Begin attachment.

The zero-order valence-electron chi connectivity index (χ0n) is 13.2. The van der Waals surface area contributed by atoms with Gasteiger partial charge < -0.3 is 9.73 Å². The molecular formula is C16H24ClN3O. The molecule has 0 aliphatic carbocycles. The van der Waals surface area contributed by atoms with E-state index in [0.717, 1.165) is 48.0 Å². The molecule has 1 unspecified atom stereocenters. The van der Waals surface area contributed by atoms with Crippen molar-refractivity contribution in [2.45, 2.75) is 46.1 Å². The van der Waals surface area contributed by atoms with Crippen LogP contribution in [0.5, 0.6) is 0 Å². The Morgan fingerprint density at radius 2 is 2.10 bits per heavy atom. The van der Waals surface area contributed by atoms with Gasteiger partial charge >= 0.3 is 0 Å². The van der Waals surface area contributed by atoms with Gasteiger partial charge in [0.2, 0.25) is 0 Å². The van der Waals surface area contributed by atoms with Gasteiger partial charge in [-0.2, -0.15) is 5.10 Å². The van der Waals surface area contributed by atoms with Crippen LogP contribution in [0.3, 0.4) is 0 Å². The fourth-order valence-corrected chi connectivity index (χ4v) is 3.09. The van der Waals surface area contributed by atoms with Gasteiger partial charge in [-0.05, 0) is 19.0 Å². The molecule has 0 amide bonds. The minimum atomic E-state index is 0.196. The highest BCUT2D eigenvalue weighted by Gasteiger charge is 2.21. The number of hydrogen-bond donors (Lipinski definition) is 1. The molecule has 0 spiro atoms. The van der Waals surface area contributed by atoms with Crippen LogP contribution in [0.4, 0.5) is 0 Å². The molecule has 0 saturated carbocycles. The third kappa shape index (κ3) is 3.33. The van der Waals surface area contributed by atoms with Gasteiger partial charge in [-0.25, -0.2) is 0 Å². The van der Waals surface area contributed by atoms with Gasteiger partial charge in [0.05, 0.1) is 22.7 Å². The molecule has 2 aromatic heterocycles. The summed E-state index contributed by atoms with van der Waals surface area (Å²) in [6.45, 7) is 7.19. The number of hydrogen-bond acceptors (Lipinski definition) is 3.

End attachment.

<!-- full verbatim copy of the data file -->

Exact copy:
The zero-order valence-electron chi connectivity index (χ0n) is 13.2. The van der Waals surface area contributed by atoms with Gasteiger partial charge < -0.3 is 9.73 Å². The molecular formula is C16H24ClN3O. The molecule has 0 aliphatic carbocycles. The van der Waals surface area contributed by atoms with E-state index in [0.717, 1.165) is 48.0 Å². The molecule has 1 unspecified atom stereocenters. The van der Waals surface area contributed by atoms with Crippen molar-refractivity contribution in [2.45, 2.75) is 46.1 Å². The van der Waals surface area contributed by atoms with Crippen LogP contribution in [0.5, 0.6) is 0 Å². The Morgan fingerprint density at radius 2 is 2.10 bits per heavy atom. The van der Waals surface area contributed by atoms with Gasteiger partial charge >= 0.3 is 0 Å². The van der Waals surface area contributed by atoms with Gasteiger partial charge in [0.2, 0.25) is 0 Å². The van der Waals surface area contributed by atoms with Gasteiger partial charge in [-0.2, -0.15) is 5.10 Å². The van der Waals surface area contributed by atoms with Crippen LogP contribution in [0.3, 0.4) is 0 Å². The fourth-order valence-corrected chi connectivity index (χ4v) is 3.09. The van der Waals surface area contributed by atoms with Gasteiger partial charge in [-0.05, 0) is 19.0 Å². The molecule has 0 amide bonds. The minimum atomic E-state index is 0.196. The highest BCUT2D eigenvalue weighted by Gasteiger charge is 2.21. The number of hydrogen-bond donors (Lipinski definition) is 1. The molecule has 0 spiro atoms. The van der Waals surface area contributed by atoms with Crippen LogP contribution in [0.4, 0.5) is 0 Å². The molecule has 0 saturated carbocycles. The third kappa shape index (κ3) is 3.33. The van der Waals surface area contributed by atoms with Gasteiger partial charge in [-0.25, -0.2) is 0 Å². The van der Waals surface area contributed by atoms with Gasteiger partial charge in [0.05, 0.1) is 22.7 Å². The molecule has 2 aromatic heterocycles. The summed E-state index contributed by atoms with van der Waals surface area (Å²) in [6.45, 7) is 7.19. The number of hydrogen-bond acceptors (Lipinski definition) is 3.